The Tribune - Spectrum

Sunday, April 27, 2003

A grand narrative of the later Mughals
J. S. Grewal

The Forgotten Mughals:
A History of the Later Emperors of the House of Babur (1707-1857)
by G. S. Cheema. Manohar, New Delhi. Pages 552.

HIS book reads well. It gives a fascinating narrative of events connected with emperors and courtesan-queens, parties and politics at the court, foreign invaders and native rebels, armies and camps, commanders and soldiers, based largely on the classic works of William Irvine, Jadunath Sarkar, and Percial Spear, and the contemporary sources like Ghulam Husain’s Siyar al-Mutakhkhrin.

Chilling account of the killing fields of Cambodia
Himmat Singh Gill

First They Killed My Father
by Loung Ung. Penguin Books. Pages 222. Rs 295.

UBLISHED as part of the Editor’s Choice series — a hand-picked selection by Penguin of the best contemporary books around the world — this autobiography by a Cambodian girl who had to flee Phnom Penh to escape the killing fields of the Khmer Rouge regime in 1975, is undoubtedly one of the most chilling eyewitness accounts that I have read in a long time.

Globalisation, a western imposition?
Parshotam Mehra

Globalisation or Gobble-isation: The Arab Experience
by Ash Narain Roy. Konarak Publishers Pvt Ltd, Delhi. Pages 189. Rs 325.

EW issues over the past decade or two, have generated such animated if heated debates as globalisation with its ardent protagonists and equally staunch antagonists in formidable battle array. Public platforms, the Press, electronic media—you name it—no opportunity has been missed, no holds barred. However, no broad consensus has emerged on the issue and the jury is still out.

What the pencil remembers
Vikramdeep Johal

The Carpenter’s Pencil
by Manuel Rivas. Translated from Galician by Jonathan Dunne. Vintage Books, UK.
Pages 166. A33.95

HEY say the pen is mightier than the sword. What about the pencil? Take a look at the amazing story of this pencil: It survives the Spanish Civil War, outlasts those who have used it, and conjures up the spirit of one of them. On top of that, when a protagonist comes face to face with death, it grows to the length of a spear and scares the life out of her.

Move over Bridget Jones, Nanny is here
Deepika Gurdev

The Nanny Diaries
by Nicola Kraus & Emma Mclaughlin. Penguin Books. Pages 306. $15 (Singapore).

WO children, one a demanding three going on 30, and another an infant constantly hankering for his next feed or a nappy change, innumerable sleepless nights, but that hasn’t stopped me from completing a marathon run with what would under normal circumstances be classified as an ‘unputdownable’ book.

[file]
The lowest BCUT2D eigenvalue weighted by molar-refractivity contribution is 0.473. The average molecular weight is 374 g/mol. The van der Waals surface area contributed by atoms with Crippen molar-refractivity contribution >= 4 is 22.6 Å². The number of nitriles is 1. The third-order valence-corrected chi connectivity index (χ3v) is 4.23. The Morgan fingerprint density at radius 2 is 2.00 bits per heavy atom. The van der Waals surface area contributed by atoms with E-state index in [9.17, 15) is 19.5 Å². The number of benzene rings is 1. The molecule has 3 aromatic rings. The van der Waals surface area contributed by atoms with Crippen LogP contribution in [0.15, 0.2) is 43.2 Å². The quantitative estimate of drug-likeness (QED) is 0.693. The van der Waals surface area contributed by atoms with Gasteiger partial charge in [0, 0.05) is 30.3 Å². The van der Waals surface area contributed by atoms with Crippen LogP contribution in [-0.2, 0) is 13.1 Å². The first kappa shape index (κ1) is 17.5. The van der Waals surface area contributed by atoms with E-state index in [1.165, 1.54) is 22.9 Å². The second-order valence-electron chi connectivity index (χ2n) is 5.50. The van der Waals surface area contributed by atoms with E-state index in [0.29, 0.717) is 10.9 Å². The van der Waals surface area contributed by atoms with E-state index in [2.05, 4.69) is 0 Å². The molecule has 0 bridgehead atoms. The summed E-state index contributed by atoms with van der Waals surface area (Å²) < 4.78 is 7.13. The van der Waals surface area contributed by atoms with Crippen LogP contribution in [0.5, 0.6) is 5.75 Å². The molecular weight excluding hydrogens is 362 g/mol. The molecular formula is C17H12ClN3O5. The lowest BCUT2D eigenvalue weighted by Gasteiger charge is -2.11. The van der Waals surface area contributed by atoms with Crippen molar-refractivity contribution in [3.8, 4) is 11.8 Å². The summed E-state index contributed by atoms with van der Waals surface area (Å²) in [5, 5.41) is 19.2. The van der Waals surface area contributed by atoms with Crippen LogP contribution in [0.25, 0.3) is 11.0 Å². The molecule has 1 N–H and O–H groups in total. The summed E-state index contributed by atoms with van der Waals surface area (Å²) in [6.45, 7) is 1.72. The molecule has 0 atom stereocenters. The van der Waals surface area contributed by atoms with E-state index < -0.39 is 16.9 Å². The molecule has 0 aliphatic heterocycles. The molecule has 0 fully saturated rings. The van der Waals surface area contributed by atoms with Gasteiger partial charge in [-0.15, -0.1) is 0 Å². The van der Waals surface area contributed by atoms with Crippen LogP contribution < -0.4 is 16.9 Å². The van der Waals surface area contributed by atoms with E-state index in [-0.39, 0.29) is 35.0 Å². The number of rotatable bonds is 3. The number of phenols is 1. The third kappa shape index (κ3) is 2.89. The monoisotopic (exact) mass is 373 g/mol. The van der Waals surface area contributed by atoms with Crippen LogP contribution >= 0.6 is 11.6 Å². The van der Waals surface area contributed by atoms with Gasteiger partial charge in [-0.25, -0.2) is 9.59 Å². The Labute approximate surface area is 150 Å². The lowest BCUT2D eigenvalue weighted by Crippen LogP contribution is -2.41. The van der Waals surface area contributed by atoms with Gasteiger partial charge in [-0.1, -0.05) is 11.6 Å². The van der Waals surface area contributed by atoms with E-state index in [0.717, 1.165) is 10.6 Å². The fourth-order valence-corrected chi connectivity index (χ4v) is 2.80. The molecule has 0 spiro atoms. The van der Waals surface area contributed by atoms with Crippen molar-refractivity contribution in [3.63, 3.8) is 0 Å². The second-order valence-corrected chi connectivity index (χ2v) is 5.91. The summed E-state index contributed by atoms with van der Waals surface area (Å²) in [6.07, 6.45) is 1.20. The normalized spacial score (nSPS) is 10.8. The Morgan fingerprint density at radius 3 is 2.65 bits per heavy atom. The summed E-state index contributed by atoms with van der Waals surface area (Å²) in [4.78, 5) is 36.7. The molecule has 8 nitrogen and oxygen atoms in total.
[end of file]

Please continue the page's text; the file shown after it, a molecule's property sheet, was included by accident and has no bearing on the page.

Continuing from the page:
Holding a mirror to a vanished milieu
Bhavana Pankaj

Dancing Round the Maypole: Growing Out of British India
by Rani Sircar. Rupa & Co. Pages 265. Rs 195

IVING away with the little gardener's sickle, flitting after rainbow butterflies, dodging the daisies and picking the pansies, stuffing fireflies into a broken torch trusting it will light up the dark night, tucking away tattered stamps, pieces of ribbons, flowers`85memories, priceless as black diamonds, soft as souffl`E9.

Analysing the evolution of regional navies
Sanjay Chaturvedi

Navies of South Asia
by K. R. Singh. Rupa, Delhi. Pages 459. Rs 500.

EFORE the European projection in the late 15th century, the maritime order in the Indian Ocean region was characterised by the regional self-sufficiency and autonomy. Indian Ocean communities were bonded by large-scale maritime trading systems while outside influences were minimal.


Punjabi literature
A poet of delicate aspects of life
Jaspal Singh
HERE has been an intense debate in the Punjabi world of letters about the nature of poetry, particularly the prosodic problems associated with rhyme, patterns of sounds and beats. Free verse was not accepted by Punjabi poets in the early years of the 20th century despite Prof. Puran Singh’s contribution to this genre. Even in the modern times the most celebrated Punjabi poets like Prof. Mohan Singh, Shiv Kumar Batalvi and Surjit Pattar owe their popularity to lyricism, which their verses exude in abundance.

Kids’ corner
Fun time with devtas & demons!
Prerana Trehan

Tales of Fabled Beasts, Gods and Demons
by Bulbul Sharma. Puffin Books. Pages 112. Rs 199.

OME of your parents might have a bone to pick with me. The new session has barely begun and I am already asking you to take a break and escape into the world of demons and devtas of Indian mythology to which Bulbul Sharma has opened a door for you with Tales of Fabled Beasts, Gods and Demons.

Write view
Karnataka: Where civility is a cultural trait
Randeep Wadehra

People of India: Karnataka (In three parts)
edited by K.S. Singh, B.G. Halbar, S.G. Morab, Suresh Patil and Ramji Gupta. Affiliated
East-West Press, New Delhi. Pages: liii+1612. Price: Rs. 1935/-.

OURTEOUS Kannadiga — that’s the picture one’s mind conjures up when one thinks of the people of Karnataka. The state epitomises a culture where politeness is neither associated with timidity nor treated as an artifice.